No subject is off limits in the first ever global talk show hosted from Africa in which Redi Tlhabi talks frankly to inspiring and intriguing personalities from across the world.

The pressure today to perform on the sports field, to become the champion, to win for yourself and for your nation, impacts dramatically on sportsmen and women.

Is this pressure to succeed in today’s sporting world just too much? How do athletes under this kind of pressure not choke and not dope? And how do they stay motivated?

On this episode of South2North, Redi talks to three guests who have had different experiences in the world of sport. They discuss the difference between choking and panicking; the difference between illegal and allowed doping, and how the pressure of team sports can both motivate an individual but also push them too far.

South2North is joined by mountaineer Deshun Deysel, who has climbed some of the world’s toughest mountains, including Mount Everest. She stopped at camp two the first time she climbed Mount Everest in 1996. She says it was not an example of choking, because it would have been dangerous for her to go further.

“Your body really does need to acclimatise to lower and lower levels of oxygen, and it takes as long as it takes. So if you try to fast forward that process you’re obviously asking for a massive disaster.”

During her 14 expeditions, Deshun has seen and dealt with incredible group pressure while climbing. Redi asks her about doping in the climbing world, and whether or not Diamox, which helps climbers absorb oxygen, is a form of doping. However, there are other drugs like Dex, a steroid which can save climbers lives.

“Dex, the steroid that you can take, really it shouldn’t ever be taken unless you’re at the verge of dying and you still have the presence of mind to inject it into you because it gives you a quick rush of adrenaline that allows you to just quickly think about the next move and get to the nearest camp safely,” explains Deshun.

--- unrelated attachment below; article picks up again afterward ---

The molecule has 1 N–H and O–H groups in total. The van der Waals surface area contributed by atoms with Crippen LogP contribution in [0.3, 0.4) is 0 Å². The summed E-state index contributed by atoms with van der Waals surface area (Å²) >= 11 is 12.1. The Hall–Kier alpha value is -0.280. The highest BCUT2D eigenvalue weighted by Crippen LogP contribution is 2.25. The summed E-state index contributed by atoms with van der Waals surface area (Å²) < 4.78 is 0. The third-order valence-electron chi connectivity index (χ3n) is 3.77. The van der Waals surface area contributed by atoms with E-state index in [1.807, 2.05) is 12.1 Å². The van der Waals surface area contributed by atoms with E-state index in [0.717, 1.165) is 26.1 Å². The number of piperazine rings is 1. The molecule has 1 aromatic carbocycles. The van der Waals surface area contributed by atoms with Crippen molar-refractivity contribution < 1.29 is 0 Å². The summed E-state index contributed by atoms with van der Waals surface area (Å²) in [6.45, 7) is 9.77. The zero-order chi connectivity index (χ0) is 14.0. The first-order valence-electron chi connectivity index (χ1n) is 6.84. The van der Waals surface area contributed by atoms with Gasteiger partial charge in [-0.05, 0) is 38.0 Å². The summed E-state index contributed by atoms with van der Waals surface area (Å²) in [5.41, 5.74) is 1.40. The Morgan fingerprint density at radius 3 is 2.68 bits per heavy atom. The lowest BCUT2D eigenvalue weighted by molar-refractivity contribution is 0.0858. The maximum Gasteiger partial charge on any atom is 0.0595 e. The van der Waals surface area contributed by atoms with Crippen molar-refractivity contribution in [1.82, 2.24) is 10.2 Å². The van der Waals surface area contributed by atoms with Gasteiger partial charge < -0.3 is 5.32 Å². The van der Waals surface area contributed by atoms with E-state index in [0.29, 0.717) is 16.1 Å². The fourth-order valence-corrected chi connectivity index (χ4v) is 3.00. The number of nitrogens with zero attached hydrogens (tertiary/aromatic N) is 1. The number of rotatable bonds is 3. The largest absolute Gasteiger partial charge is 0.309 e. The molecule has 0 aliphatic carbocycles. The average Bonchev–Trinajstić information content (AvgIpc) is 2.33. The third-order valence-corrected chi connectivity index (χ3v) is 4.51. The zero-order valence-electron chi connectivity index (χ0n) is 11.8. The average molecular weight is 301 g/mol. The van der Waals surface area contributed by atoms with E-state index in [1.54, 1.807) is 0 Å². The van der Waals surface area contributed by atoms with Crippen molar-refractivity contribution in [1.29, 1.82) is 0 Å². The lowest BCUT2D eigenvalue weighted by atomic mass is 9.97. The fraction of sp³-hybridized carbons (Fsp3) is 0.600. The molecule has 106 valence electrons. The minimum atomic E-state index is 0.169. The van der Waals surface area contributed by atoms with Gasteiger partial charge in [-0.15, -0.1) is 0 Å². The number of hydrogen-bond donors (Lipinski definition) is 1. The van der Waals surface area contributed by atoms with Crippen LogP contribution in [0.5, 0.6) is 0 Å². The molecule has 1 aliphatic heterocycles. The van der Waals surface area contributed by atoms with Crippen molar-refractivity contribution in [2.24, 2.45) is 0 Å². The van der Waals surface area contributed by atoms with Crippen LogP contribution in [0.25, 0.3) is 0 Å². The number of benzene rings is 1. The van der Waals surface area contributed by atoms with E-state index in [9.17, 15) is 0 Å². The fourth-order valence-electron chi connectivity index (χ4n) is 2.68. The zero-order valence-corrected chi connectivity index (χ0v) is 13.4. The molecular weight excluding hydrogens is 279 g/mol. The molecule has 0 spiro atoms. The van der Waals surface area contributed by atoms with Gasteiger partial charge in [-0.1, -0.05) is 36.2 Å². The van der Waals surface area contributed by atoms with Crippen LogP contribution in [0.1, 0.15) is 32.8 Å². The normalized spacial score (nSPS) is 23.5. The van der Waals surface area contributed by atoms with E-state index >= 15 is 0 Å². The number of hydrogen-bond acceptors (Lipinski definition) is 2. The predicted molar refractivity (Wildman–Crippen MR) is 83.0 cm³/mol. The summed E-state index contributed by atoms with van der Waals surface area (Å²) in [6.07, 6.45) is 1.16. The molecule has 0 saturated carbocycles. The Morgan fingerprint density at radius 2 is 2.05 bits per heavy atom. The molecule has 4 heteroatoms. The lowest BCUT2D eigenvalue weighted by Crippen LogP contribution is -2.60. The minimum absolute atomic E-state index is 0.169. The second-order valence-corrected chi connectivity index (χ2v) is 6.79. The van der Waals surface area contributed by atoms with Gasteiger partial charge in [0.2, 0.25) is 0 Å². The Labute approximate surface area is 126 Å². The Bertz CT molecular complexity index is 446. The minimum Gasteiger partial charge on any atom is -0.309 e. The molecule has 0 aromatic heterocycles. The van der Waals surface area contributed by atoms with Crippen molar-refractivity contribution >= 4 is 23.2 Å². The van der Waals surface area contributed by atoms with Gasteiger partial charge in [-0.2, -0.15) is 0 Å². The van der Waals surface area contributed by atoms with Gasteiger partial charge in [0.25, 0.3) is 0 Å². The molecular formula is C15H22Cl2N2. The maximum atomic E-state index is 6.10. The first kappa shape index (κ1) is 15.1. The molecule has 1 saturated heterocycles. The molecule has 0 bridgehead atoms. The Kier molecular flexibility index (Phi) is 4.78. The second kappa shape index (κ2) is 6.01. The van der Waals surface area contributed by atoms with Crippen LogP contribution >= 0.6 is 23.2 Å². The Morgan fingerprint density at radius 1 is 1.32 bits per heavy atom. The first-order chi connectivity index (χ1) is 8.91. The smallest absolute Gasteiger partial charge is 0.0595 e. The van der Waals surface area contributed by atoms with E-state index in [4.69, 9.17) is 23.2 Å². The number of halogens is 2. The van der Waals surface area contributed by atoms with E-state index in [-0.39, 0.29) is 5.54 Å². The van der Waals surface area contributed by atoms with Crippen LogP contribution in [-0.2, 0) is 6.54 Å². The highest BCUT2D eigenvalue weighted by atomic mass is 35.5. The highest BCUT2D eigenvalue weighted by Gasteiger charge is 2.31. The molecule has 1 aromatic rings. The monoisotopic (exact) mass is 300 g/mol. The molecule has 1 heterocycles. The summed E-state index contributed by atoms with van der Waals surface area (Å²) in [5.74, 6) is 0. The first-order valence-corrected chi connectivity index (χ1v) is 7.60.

The second guest, Amadou Fall is a former basketball player and international NBA scout. He explains that the infrastructure in Africa means that African players come to the game late, disadvantaging them in a sport where many opportunities are available.

Amadou explains the different pressures that face young players, who suddenly find themselves under massive pressure combined with new-found fame and wealth. Asked if performance-enhancing drugs are inevitable in such high-pressure situations, he says:

“These guys [LeBron, Jordan] have done it in broad daylight, they remain inspirations to young basketball players from across the globe.”

Also joining the discussion is Dr. Ross Tucker who focuses on human performance and physiology and elite sports management. He talks about the interaction between body and mind in extreme physical stress.

“Choking is thinking too much, as opposed to panic, which is not thinking,” Ross says.

He explains how the Lance Armstrong scandal had highlighted the levels of pressure in competitive cycling.

“A lot of young guys went into the sport with good intentions, and found themselves in a position where they felt, rightly or wrongly, that they had no alternative but to dope. There’s a disillusionment that came across from many of them saying, ‘I came here to be a great cyclist and to test myself, and suddenly now I’m using drugs, and that’s the last thing I wanted’. That’s not an excuse though, because for every guy who doped, there was one who said ‘No I’m not doing this.' Unfortunately it’s more like ten who doped and one who didn’t.”


South2North can be seen each week at the following times GMT: Friday: 1930; Saturday: 1430; Sunday: 0430; Monday: 0830.

Source: Al Jazeera